Guaranteed freedom of the press
A free press is one of the most important preconditions for a democracy. In Germany, that is protected by the Basic Law The Basic Law The Basic Law determines that Germany is a constitutional state: All state authorities are subject to judicial control. Section 1 of the Basic Law is of particular relevance. It stipulates that respect for human dignity is the most important aspect of the constitution: “Human dignity shall be… Read more › . Article 5 describes freedom of opinion and the press as: “Every person shall have the right freely to express and disseminate his opinions in speech, writing and pictures and to inform himself without hindrance from generally accessible sources. (. . .) There shall be no censorship.”
The lifeblood of press freedom is a diverse media landscape. People in Germany can find information in sources of all kinds and form their own opinions. The press is not controlled by governments or parties. Instead, media companies are funded through private enterprise. Germany has the world’s fifth-largest newspaper market, after China, India, Japan and the US, and the largest market in Europe. The media in Germany currently includes around 320 mostly regional daily newspapers, 16 weekly newspapers and 1,300 magazines. According to the ranking compiled by Reporters Without Borders, an NGO, Germany placed 16th out of 180 countries in 2021.
Combating fake news and disinformation
Digitalisation has brought about a marked shift in the media that Germans can access. For example, in 2021 around 260 titles were available as daily e-newspapers, with a total readership of 2.2 million. Media consumption has also changed significantly. In the first quarter of 2022, 78 million people (93%) went online regularly, while 73 million are active on social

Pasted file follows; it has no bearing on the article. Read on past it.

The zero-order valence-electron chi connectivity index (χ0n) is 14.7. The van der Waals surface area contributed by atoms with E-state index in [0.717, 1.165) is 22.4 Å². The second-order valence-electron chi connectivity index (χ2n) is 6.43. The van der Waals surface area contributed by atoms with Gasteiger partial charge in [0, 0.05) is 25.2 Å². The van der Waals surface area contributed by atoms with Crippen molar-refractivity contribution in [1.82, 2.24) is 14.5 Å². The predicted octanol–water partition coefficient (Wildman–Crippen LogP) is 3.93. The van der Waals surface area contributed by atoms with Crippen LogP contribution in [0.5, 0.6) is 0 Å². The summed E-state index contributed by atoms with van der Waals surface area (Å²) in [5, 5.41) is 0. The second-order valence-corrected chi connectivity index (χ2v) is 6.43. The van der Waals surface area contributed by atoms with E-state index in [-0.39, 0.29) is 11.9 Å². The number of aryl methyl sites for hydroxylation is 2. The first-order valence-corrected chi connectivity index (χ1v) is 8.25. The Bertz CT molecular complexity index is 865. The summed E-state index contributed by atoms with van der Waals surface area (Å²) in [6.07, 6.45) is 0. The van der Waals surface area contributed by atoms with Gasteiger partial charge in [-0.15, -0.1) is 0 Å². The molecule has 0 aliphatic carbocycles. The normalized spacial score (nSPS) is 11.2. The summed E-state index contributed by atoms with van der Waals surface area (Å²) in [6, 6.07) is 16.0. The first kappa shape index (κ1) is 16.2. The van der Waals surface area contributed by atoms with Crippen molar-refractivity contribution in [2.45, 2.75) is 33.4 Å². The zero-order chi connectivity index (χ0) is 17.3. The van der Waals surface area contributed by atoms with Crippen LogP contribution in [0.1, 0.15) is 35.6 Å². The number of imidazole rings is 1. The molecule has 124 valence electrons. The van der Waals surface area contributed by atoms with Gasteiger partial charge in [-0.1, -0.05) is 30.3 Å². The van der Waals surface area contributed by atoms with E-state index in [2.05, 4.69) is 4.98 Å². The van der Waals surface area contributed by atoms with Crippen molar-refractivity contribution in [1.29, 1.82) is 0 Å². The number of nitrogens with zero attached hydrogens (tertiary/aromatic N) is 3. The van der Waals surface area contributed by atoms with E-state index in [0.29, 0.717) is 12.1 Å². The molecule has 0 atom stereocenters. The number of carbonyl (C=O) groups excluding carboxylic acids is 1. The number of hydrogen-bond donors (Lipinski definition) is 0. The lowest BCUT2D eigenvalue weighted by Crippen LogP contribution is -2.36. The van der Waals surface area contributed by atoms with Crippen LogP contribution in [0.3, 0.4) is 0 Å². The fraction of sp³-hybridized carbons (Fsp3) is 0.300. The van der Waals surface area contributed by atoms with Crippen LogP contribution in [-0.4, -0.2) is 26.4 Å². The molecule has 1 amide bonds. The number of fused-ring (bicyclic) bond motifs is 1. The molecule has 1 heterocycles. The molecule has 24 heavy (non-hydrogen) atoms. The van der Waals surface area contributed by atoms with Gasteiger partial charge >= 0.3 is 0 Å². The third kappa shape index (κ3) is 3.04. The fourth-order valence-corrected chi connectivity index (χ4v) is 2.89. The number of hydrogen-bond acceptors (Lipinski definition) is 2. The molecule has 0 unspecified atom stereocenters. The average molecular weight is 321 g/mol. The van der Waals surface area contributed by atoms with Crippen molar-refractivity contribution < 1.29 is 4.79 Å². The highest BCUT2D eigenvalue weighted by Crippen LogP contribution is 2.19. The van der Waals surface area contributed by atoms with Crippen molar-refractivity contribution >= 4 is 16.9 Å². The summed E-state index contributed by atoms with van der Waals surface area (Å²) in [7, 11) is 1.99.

media. As in many other countries, the digital revolution has brought with it a new understanding of the public sphere, as social media and blogs allow everyone to contribute their opinions to discussions.
Nevertheless, the media still have a key role, such as when it comes to combating fake news and disinformation. Journalists are responsible for informing the public on the basis of careful research and faithful reporting. Germany’s public service broadcasters have a legal mandate to supply as many people as possible with information, education, advice and entertainment. They follow the British model as corporate bodies funded by licence fees or public entities, and form the second pillar of a dual system built on both public and private services. This principle has essentially remained unchanged since the foundation of the Federal Republic in 1949.